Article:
At the beginning of the 19th century, the local government was still ruled on the principle of nobility, while the inhabitants of foreign origin or descent had always been ubiquitous in the town, especially the traders. Although San Sebastián benefited greatly from the charts system established in the Basque Country (foruak, with borders in the Ebro river and no duties for overseas goods), the town was at odds with the more traditional Gipuzkoa, even requesting the detachment from the province and the annexation to Navarre in 1841.
In 1863, the defensive walls of the town were demolished (their remains are visible in the underground car-park at the Boulevard) and an expansion of the town began in an attempt to escape the military function it had held before. Works were appointed to Jose Goicoa and Ramon Cortazar, who modeled the new city according to an orthogonal shape much in an neoclassical Parisian style, and the former designed elegant buildings, like the Miramar Palace, or the Concha Promenade. The city was chosen by the Spanish monarchy to spend the summer following the French example of the near Biarritz. Subsequently the Spanish nobility and the diplomatic corps opened residences in the summer capital. As the "wave baths" at La Concha conflicted with shipbuilding activity, shipyards relocated to Pasaia, a near bay formerly part of San Sebastián.
However, in 1875, war battered the town again and shelling over the city by Carlists caused acclaimed bertsolari and poet Bilintx to die in 1876. As of 1885, King Alfonso XII of Spain's widow Maria Cristina spent her summer in Donostia on a yearly basis (took accommodation at the Miramar Palace), bringing along her retinue. In 1887, the Casino was erected, which eventually turned into the current city hall. Cultural life thrived on this period, giving rise to various typical events in the city, such as the Caldereros or the Tamborrada, and journalistic and literary productions both in Spanish and Basque.
Donostia developed into a fully-fledged seaside resort, while some industry was developed in the district of Antiguo and outskirts of the city. Following the outbreak of World War I, San Sebastián became an attracting focus for renowned international figures of culture and politics, e.g. Mata Hari, Leon Trotsky, Maurice Ravel, Romanones, etc. Various rationalist architectural landmarks, typically white or light toned, were erected and dotted the urban landscape in the 20s and 30s (La Equitativa, Nautico, building Easo, etc.). In 1924-1926, works to canalize the Urumea river were carried out on the southern tip of the city. However, after the city's Belle Epoque in the European war time, repression under Primo de Rivera's dictatorship didn't favour the city. In 1924, gambling was prohibited by the authoritarian regime, causing the Grand Casino (inaugurated 1887) and the Kursaal (1921) to struggle to survive.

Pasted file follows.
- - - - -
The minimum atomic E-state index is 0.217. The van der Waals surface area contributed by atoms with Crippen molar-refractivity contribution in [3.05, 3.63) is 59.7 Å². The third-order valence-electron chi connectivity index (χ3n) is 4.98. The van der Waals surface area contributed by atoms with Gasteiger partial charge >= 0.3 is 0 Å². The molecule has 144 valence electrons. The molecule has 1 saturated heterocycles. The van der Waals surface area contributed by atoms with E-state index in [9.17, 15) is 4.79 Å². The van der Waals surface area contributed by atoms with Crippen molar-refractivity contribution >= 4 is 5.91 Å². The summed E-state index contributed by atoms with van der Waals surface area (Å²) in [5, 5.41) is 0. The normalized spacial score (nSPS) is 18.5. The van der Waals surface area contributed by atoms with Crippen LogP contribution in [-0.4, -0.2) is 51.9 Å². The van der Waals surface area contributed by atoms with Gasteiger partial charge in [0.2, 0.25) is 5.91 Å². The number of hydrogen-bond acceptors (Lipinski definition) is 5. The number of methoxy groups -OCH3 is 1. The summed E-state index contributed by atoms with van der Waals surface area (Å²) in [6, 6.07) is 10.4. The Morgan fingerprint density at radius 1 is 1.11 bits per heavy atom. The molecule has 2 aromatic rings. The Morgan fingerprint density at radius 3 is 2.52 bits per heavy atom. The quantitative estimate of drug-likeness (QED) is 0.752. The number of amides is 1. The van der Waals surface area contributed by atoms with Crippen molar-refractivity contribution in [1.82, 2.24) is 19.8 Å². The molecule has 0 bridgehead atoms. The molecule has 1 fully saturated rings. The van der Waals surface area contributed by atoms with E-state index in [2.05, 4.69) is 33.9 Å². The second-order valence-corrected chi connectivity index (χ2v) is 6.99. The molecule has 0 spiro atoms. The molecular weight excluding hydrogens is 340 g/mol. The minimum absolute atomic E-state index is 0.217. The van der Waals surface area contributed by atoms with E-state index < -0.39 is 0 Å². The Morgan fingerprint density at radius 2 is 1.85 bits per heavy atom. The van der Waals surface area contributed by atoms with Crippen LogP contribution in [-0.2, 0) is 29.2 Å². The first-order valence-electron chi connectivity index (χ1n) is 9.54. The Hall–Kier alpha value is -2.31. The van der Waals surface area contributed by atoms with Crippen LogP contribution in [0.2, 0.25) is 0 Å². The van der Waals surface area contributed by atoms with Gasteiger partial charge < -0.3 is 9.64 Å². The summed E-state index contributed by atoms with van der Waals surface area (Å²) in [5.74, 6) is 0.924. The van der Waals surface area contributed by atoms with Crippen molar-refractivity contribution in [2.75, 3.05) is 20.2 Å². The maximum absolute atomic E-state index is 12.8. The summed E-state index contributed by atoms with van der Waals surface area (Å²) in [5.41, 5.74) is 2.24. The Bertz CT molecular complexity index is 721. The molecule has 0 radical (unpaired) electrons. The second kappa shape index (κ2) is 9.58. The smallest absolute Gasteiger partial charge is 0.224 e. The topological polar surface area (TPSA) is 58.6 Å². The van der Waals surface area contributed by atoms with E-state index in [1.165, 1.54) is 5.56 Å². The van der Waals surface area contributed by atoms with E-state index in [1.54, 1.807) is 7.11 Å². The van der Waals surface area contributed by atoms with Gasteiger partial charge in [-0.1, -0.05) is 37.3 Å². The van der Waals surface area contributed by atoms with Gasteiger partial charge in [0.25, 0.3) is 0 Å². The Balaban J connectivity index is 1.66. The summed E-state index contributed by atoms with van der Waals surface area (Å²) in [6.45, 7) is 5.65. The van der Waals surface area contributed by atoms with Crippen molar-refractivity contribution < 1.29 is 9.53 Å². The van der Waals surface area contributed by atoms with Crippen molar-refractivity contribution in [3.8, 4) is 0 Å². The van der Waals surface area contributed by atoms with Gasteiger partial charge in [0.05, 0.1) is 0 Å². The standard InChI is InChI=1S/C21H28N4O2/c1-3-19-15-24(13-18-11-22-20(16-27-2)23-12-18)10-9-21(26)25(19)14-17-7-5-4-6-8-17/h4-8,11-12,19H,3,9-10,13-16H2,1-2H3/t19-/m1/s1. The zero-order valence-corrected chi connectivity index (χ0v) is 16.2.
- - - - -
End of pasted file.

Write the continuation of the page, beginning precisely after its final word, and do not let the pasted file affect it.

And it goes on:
In 1930, Spanish republican forces signed up the Pact of San Sebastián leading to the Second Spanish Republic. Unrest and repression did not stop with the new political regime, and large-scale industrial action was taken several times by the growing anarchist, communist and socialist unions. The 1936 military coup was initially defeated by resistance led by the Basque Nationalists, anarchists and communists, but later that year the province fell to Spanish Nationalist forces in the Spanish Civil War. The occupation proved disastrous for the city dwellers: 380 were executed by the Spanish Nationalists, including the mayor, many children were evacuated to foreign countries and the city drained on an exodus estimated at 40,000 to 50,000 inhabitants.
In the aftermath of war, the city was stricken by poverty, famine and repression, coupled with thriving smuggling. Many republican detainees were held at the Ondarreta prison in grim and humid conditions (building demolished in 1948) right at the beach with the same name. However, industry developed and paved the way for the urban expansion in the popular district Egia and eclectic styled Amara Berri, on the marshes and riverbed of the Urumea, at the end of the 1940s and beginning of the 1950s.